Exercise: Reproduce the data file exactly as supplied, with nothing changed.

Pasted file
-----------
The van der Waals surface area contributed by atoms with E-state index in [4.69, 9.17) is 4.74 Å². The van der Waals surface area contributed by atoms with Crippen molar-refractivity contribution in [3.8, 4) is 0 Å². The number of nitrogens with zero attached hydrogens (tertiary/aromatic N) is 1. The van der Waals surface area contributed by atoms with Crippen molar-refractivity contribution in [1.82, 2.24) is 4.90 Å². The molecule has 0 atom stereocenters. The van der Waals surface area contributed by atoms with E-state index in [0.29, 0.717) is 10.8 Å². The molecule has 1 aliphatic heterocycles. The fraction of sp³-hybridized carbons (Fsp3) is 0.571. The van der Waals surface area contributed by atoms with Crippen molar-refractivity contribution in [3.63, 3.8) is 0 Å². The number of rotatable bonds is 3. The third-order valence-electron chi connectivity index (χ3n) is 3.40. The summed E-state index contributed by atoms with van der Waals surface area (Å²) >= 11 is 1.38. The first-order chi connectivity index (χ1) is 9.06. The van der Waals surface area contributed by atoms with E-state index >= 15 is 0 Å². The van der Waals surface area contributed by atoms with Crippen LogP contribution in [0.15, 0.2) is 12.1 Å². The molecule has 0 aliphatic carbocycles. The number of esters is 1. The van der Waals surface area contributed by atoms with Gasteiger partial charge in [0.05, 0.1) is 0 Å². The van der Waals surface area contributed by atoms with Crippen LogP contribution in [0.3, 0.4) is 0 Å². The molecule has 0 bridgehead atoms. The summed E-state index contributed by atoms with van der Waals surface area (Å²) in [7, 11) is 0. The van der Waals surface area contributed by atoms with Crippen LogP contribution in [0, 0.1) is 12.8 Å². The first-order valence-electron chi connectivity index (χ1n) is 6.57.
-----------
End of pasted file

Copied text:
The van der Waals surface area contributed by atoms with E-state index in [4.69, 9.17) is 4.74 Å². The van der Waals surface area contributed by atoms with Crippen molar-refractivity contribution in [3.8, 4) is 0 Å². The number of nitrogens with zero attached hydrogens (tertiary/aromatic N) is 1. The van der Waals surface area contributed by atoms with Crippen molar-refractivity contribution in [1.82, 2.24) is 4.90 Å². The molecule has 0 atom stereocenters. The van der Waals surface area contributed by atoms with E-state index in [0.29, 0.717) is 10.8 Å². The molecule has 1 aliphatic heterocycles. The fraction of sp³-hybridized carbons (Fsp3) is 0.571. The van der Waals surface area contributed by atoms with Crippen molar-refractivity contribution in [3.63, 3.8) is 0 Å². The number of rotatable bonds is 3. The third-order valence-electron chi connectivity index (χ3n) is 3.40. The summed E-state index contributed by atoms with van der Waals surface area (Å²) >= 11 is 1.38. The first-order chi connectivity index (χ1) is 9.06. The van der Waals surface area contributed by atoms with E-state index >= 15 is 0 Å². The van der Waals surface area contributed by atoms with Crippen LogP contribution in [0.15, 0.2) is 12.1 Å². The molecule has 0 aliphatic carbocycles. The number of esters is 1. The van der Waals surface area contributed by atoms with Gasteiger partial charge in [0.05, 0.1) is 0 Å². The van der Waals surface area contributed by atoms with Crippen LogP contribution in [0.3, 0.4) is 0 Å². The molecule has 0 bridgehead atoms. The summed E-state index contributed by atoms with van der Waals surface area (Å²) in [7, 11) is 0. The van der Waals surface area contributed by atoms with Crippen LogP contribution in [0, 0.1) is 12.8 Å². The first-order valence-electron chi connectivity index (χ1n) is 6.57.